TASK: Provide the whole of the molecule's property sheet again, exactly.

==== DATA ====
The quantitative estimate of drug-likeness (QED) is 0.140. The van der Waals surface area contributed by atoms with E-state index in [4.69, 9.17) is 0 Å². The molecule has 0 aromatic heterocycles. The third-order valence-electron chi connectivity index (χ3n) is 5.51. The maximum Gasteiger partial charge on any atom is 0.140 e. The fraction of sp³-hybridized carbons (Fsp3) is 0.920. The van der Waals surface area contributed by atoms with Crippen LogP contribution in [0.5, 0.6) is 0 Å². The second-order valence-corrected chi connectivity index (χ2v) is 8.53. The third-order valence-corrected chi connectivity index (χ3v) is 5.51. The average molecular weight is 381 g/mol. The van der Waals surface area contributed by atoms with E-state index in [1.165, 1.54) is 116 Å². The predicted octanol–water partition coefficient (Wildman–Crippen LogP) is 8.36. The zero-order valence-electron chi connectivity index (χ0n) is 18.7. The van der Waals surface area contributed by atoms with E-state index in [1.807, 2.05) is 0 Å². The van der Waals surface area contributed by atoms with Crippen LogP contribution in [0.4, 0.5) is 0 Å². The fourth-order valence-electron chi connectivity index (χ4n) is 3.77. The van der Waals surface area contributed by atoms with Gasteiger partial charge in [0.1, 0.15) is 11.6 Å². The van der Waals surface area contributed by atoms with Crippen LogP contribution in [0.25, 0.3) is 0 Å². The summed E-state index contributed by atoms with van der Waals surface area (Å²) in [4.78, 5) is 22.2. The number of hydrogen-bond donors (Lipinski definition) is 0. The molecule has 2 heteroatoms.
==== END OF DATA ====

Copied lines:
The quantitative estimate of drug-likeness (QED) is 0.140. The van der Waals surface area contributed by atoms with E-state index in [4.69, 9.17) is 0 Å². The molecule has 0 aromatic heterocycles. The third-order valence-electron chi connectivity index (χ3n) is 5.51. The maximum Gasteiger partial charge on any atom is 0.140 e. The fraction of sp³-hybridized carbons (Fsp3) is 0.920. The van der Waals surface area contributed by atoms with Crippen LogP contribution in [0.5, 0.6) is 0 Å². The second-order valence-corrected chi connectivity index (χ2v) is 8.53. The third-order valence-corrected chi connectivity index (χ3v) is 5.51. The average molecular weight is 381 g/mol. The van der Waals surface area contributed by atoms with E-state index in [1.165, 1.54) is 116 Å². The predicted octanol–water partition coefficient (Wildman–Crippen LogP) is 8.36. The zero-order valence-electron chi connectivity index (χ0n) is 18.7. The van der Waals surface area contributed by atoms with E-state index in [1.807, 2.05) is 0 Å². The van der Waals surface area contributed by atoms with Crippen LogP contribution in [0.4, 0.5) is 0 Å². The fourth-order valence-electron chi connectivity index (χ4n) is 3.77. The van der Waals surface area contributed by atoms with Gasteiger partial charge in [0.1, 0.15) is 11.6 Å². The van der Waals surface area contributed by atoms with Crippen LogP contribution in [0.25, 0.3) is 0 Å². The summed E-state index contributed by atoms with van der Waals surface area (Å²) in [4.78, 5) is 22.2. The number of hydrogen-bond donors (Lipinski definition) is 0. The molecule has 2 heteroatoms.